Questions and answers for transplant candidates about the adult heart allocation system
How do I register as a heart transplant candidate?
A doctor who specializes in heart disease must first refer you to a transplant hospital. The transplant team will decide whether and when to register you for a heart transplant. They will perform a series of medical tests on you. You will discuss transplantation with a coordinator, and often with a social worker as well. These professionals use your medical information and details about your current treatment to calculate your urgency status.
How are hearts distributed for adult candidates?
If you are an adult listed at a hospital for a heart transplant, the transplant program will assign you an urgency status. This status is based on specific medical criteria that estimates how urgently you need a transplant. Your urgency status may go up or down based on changes in your overall health or current treatment you are getting.
You might have special medical needs or issues that the standard policy does not address. In this case, your transplant team can ask for an exception to list you in a status that better reflects how urgently you need a transplant. A review board of medical experts considers your team’s request based only on your medical information, not other personal information about you.
As donor hearts become available, they are offered first to candidates who:
- are listed at a transplant hospital near to the donor hospital
- are a match with the donor’s blood type
- are the most medically urgent
For candidates who match a nearby donor, the transplant team gets more detailed medical information about the organ offer. The team may accept the offer or decline it. They might decline the offer because the candidate is too sick at the moment to be transplanted, or because certain medical facts suggest the organ wouldn’t be a good match.
If there are no local matches for urgent candidates, or if no local programs accept a heart offer, candidates who match the donor but are listed at hospitals farther from the donor hospital will get offers next.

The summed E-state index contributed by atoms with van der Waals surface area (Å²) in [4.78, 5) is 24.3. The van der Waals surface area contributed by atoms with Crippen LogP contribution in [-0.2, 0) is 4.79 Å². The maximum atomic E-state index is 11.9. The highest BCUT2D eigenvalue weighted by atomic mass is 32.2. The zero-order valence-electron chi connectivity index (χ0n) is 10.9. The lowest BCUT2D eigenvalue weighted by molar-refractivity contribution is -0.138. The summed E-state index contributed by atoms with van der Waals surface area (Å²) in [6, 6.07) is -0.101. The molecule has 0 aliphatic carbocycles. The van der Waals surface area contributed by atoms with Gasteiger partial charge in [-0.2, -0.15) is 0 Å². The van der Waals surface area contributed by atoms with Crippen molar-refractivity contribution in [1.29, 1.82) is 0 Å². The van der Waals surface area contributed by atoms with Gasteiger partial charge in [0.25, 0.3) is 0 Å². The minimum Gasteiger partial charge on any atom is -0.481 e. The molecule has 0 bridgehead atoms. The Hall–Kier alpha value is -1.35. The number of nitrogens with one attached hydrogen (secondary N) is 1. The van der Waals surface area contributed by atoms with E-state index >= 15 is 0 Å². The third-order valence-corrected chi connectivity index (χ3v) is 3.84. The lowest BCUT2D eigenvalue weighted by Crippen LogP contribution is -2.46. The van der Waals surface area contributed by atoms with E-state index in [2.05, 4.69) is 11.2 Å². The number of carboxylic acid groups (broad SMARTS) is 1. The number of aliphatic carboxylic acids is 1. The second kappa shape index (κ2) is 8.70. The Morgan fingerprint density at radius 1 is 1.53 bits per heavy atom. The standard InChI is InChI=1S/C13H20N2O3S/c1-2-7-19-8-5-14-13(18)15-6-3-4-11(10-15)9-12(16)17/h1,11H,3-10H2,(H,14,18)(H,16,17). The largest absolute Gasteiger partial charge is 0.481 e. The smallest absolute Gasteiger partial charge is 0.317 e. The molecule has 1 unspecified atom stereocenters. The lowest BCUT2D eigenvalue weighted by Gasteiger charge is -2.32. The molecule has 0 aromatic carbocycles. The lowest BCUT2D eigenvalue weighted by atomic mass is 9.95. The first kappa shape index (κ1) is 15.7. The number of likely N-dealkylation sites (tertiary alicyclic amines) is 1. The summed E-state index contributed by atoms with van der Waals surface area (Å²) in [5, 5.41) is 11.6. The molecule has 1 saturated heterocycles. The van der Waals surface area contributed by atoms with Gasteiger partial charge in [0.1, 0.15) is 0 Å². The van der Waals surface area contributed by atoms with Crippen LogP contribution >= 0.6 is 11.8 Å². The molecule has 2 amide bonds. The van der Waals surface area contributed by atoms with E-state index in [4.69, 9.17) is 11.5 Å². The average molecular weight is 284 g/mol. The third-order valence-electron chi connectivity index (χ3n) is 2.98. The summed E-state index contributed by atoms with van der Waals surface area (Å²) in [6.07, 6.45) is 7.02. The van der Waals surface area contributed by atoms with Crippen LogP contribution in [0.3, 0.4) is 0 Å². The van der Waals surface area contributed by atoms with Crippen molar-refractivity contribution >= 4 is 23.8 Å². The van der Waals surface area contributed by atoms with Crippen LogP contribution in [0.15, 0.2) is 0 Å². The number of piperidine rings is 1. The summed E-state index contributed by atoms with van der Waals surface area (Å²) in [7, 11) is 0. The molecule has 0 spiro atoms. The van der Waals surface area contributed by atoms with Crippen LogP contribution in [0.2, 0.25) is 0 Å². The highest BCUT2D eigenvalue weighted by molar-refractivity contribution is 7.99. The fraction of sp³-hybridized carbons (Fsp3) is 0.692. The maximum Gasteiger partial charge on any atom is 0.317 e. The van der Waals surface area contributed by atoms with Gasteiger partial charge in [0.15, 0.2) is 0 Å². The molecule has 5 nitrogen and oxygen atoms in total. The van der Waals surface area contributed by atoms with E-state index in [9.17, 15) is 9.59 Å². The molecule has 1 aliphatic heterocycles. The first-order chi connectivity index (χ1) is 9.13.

The most medically urgent candidates (Status 1) are considered first, followed by less urgent candidates who are a good match to the donor.
At any level of match, if two or more candidates share the same status, then the person who has been waiting the longest in their status gets priority.
How many statuses are there?
Adult heart transplant candidates are listed according to six medical urgency statuses. Status 1 is the most urgent and Status 6 is the least urgent. While there are highly detailed criteria for status assignments, several basic factors will be considered:
- If you are on one or more advanced support therapies (such as ECMO, VAD or an artificial heart), and/or if you have a difficult to control, life- threatening condition such as ventricular arrhythmia, tachycardia or fibrillation, then you will have higher priority.
- If your current treatment is complicated by an infection or clotting, and/or if your treatment requires you to stay in the hospital, then you will generally be in a higher status than those who are not having complications and can leave the hospital.
Your transplant program must report data to the Organ Procurement and Transplantation Network (OPTN) about your current treatment and symptoms. The program then lists you in the applicable status.
If you are in Status 1 or 2, you are in the most urgent need for a heart transplant. As a result, you would be considered first for heart offers from a wider geographic area before candidates with Status 3, 4, 5 or 6.
Your status may change if your symptoms get better or worse, or if your form of treatment changes. If you had been in a higher status but no longer meet the criteria for it, your transplant team will change your status as appropriate. Your transplant team is the best source of current information regarding your status and any treatment options.
How is my urgency status determined?